Submarine is first and foremost, a hybrid genre film. The movie intertwines many elements from the comedy genre, romance, youth culture and British heritage to form an eclectic range of representations and ideologies, granting it a very large potential audience. The film was marketed at the basics as a traditional teenage romantic comedy, with a love plot, conflict and difficult situations in the additional subplot of Oliver’s parents. But among the romanticism of Submarine, the marketing also highlighted the film’s British heritage in rising writer Richard Ayoade, its themes of adolescence and coming of age and its artistic merits in the Alex Turner soundtrack, alternative retro design and prestigious Festival awards.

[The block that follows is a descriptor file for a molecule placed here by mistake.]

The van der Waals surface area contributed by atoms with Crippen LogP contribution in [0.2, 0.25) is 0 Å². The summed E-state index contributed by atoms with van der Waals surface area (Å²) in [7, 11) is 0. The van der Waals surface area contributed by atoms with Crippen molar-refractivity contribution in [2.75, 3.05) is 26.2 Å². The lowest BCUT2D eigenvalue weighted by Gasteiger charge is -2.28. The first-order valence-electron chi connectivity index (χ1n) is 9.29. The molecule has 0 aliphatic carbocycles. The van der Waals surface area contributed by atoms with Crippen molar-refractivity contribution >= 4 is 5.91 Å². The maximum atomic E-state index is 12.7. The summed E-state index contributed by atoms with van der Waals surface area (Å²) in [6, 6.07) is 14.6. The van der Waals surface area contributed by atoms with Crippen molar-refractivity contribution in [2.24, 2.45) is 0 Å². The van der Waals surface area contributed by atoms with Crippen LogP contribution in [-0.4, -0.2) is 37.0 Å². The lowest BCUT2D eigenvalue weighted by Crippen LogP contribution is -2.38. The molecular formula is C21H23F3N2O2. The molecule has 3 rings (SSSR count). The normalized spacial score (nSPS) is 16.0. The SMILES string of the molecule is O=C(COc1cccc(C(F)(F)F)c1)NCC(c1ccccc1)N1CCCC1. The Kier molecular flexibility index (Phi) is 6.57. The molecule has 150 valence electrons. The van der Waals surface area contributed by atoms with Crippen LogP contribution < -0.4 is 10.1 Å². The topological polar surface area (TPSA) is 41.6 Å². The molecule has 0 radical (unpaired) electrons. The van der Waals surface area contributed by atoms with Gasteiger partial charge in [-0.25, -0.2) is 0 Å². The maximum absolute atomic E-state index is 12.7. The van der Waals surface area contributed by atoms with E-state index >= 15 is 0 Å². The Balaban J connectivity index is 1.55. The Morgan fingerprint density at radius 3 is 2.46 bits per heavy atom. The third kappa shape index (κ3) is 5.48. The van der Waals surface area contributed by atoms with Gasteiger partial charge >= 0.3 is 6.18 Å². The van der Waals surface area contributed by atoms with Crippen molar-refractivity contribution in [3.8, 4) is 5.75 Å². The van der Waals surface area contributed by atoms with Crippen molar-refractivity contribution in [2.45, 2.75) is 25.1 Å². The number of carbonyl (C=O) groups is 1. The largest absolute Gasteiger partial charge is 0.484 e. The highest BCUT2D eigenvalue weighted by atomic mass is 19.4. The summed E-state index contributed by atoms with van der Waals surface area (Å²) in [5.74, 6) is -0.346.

Such a diverse range of elements in the marketing campaign alone is a strong indicator towards the variety of people that will be interested in seeing the film, throwing out a wide net of interest to many demo and psychographic groups. Most prominent of these is teenagers, viewers around the ages of 13-21 growing up in Britain and experiencing the very themes that Submarine represents. Youth films have been a huge force in cinema over the last 60 years and Submarine implements many of the traditional ideologies of the genre, such as the journey into adulthood and the experiences of learning relationships and self independence. The original book by Joe Dunthorne falls into much the same category as novels by popular young adult authors John Green and Stephen Chbosky, aiming to connect with the emotions and ideas of growing into an adult and encountering sex, family issues and mental exploration, themes which carry over to the film adaptation of Submarine and strengthen the appeal for a young audience.